Heart health lowers risk of 9 cancers

  • 2 Min To Read
  • 6 months ago

A recent study published in the British Journal of Sports Medicine has found that maintaining good cardiovascular fitness can decrease the risk of developing nine different forms of cancer. The research, conducted by Dr. Aron Onerup and his team at the University of Gothenburg, analyzed health and fitness data from over one million male military conscripts in Sweden.

The study found that higher levels of cardiorespiratory fitness were associated with a lower risk of being diagnosed with cancers such as head and neck, stomach, pancreas, liver, colon, rectum, esophagus, kidney, and lung. In fact, the risk of these cancers was reduced by up to 40% in individuals with higher fitness levels compared to those with lower fitness levels.

Interestingly, the study also revealed a slightly increased risk of skin and prostate cancer in more fit individuals. While the reasons for this are not yet clear, Dr. Onerup speculates that individuals who are more physically fit may spend more time in the sun, potentially increasing their risk of skin cancer.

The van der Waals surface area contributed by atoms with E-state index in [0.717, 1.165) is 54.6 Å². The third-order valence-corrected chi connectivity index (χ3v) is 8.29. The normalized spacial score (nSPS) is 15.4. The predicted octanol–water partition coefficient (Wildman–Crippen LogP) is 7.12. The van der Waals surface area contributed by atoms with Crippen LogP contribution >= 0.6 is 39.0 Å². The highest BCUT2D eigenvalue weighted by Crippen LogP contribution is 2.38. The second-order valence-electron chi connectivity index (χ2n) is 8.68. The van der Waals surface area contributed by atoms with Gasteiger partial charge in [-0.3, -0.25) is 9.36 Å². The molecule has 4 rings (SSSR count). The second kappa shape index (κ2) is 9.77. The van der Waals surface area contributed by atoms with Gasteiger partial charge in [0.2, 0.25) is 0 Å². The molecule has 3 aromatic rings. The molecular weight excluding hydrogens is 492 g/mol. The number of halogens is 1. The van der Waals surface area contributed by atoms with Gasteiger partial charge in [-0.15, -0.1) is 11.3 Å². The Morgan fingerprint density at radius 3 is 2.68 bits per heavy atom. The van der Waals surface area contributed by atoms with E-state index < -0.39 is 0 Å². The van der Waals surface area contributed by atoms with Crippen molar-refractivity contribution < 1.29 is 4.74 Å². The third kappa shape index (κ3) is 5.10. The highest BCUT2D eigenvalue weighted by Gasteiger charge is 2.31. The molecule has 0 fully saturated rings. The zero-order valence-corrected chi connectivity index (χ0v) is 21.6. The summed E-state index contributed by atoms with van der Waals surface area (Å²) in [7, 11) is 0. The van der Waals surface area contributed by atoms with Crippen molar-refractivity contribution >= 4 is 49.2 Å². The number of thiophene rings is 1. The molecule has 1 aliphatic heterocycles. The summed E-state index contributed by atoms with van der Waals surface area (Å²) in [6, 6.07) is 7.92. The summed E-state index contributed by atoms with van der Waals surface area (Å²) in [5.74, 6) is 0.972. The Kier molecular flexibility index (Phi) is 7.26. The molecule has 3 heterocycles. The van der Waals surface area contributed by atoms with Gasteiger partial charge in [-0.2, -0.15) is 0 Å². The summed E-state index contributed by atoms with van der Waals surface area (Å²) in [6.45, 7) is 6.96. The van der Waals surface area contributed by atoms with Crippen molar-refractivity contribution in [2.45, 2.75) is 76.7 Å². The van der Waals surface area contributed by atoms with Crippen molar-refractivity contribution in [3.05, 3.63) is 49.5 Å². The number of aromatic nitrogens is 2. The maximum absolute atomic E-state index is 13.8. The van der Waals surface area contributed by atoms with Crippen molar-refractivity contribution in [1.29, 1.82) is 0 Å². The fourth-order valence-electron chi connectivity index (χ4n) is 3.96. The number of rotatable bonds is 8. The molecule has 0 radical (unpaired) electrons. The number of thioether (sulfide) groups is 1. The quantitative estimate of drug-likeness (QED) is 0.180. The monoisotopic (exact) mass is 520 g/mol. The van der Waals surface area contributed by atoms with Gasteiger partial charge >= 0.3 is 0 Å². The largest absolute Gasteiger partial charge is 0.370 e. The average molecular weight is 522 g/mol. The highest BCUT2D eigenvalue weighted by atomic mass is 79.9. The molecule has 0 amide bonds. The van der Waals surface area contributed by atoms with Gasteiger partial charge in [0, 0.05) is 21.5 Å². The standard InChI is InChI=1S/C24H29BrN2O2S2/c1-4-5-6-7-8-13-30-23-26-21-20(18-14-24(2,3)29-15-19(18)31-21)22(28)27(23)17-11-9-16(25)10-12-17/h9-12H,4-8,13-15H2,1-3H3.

The study used a VO2 max test, which measures the body's ability to use oxygen during peak performance, as an indicator of cardiorespiratory fitness. This method is seen as more reliable than self-reported physical activity assessments used in previous studies. Higher fitness levels were also associated with lower levels of obesity, higher levels of parental education, lower levels of smoking and substance abuse, and higher cognitive ability.

The findings of this study support previous research showing a link between physical activity, cardiorespiratory fitness, and cancer risk. The American Cancer Society recommends that adults engage in 150-300 minutes of moderate intensity exercise each week to reduce their risk of cancer.

Overall, this study highlights the importance of maintaining good cardiovascular health in reducing the risk of certain cancers. While further research is needed to fully understand the relationship between fitness and cancer risk, the evidence suggests that even small improvements in fitness can have a positive impact on health outcomes.


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